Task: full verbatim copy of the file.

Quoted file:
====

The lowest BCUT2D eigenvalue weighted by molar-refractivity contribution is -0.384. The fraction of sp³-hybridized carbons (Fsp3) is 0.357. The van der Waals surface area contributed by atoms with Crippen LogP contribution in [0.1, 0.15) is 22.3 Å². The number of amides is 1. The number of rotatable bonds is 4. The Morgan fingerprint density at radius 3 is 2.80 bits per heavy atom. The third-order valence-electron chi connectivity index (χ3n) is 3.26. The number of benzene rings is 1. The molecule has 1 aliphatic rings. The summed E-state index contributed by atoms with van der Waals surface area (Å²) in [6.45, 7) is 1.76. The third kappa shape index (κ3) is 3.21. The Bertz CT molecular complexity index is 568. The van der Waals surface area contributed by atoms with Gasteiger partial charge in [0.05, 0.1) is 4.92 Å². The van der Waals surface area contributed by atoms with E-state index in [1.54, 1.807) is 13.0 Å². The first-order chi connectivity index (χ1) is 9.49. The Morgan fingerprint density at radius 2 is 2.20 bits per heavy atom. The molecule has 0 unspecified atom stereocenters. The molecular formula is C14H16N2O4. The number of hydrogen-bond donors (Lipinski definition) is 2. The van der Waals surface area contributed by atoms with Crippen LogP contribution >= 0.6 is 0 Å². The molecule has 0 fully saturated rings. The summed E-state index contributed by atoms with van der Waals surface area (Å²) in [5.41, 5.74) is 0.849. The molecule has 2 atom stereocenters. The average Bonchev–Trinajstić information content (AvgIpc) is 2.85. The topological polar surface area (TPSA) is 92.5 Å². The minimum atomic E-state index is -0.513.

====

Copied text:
The lowest BCUT2D eigenvalue weighted by molar-refractivity contribution is -0.384. The fraction of sp³-hybridized carbons (Fsp3) is 0.357. The van der Waals surface area contributed by atoms with Crippen LogP contribution in [0.1, 0.15) is 22.3 Å². The number of amides is 1. The number of rotatable bonds is 4. The Morgan fingerprint density at radius 3 is 2.80 bits per heavy atom. The third-order valence-electron chi connectivity index (χ3n) is 3.26. The number of benzene rings is 1. The molecule has 1 aliphatic rings. The summed E-state index contributed by atoms with van der Waals surface area (Å²) in [6.45, 7) is 1.76. The third kappa shape index (κ3) is 3.21. The Bertz CT molecular complexity index is 568. The van der Waals surface area contributed by atoms with Gasteiger partial charge in [0.05, 0.1) is 4.92 Å². The van der Waals surface area contributed by atoms with E-state index in [1.54, 1.807) is 13.0 Å². The first-order chi connectivity index (χ1) is 9.49. The Morgan fingerprint density at radius 2 is 2.20 bits per heavy atom. The molecule has 0 unspecified atom stereocenters. The molecular formula is C14H16N2O4. The number of hydrogen-bond donors (Lipinski definition) is 2. The van der Waals surface area contributed by atoms with Crippen LogP contribution >= 0.6 is 0 Å². The molecule has 0 fully saturated rings. The summed E-state index contributed by atoms with van der Waals surface area (Å²) in [5.41, 5.74) is 0.849. The molecule has 2 atom stereocenters. The average Bonchev–Trinajstić information content (AvgIpc) is 2.85. The topological polar surface area (TPSA) is 92.5 Å². The minimum atomic E-state index is -0.513.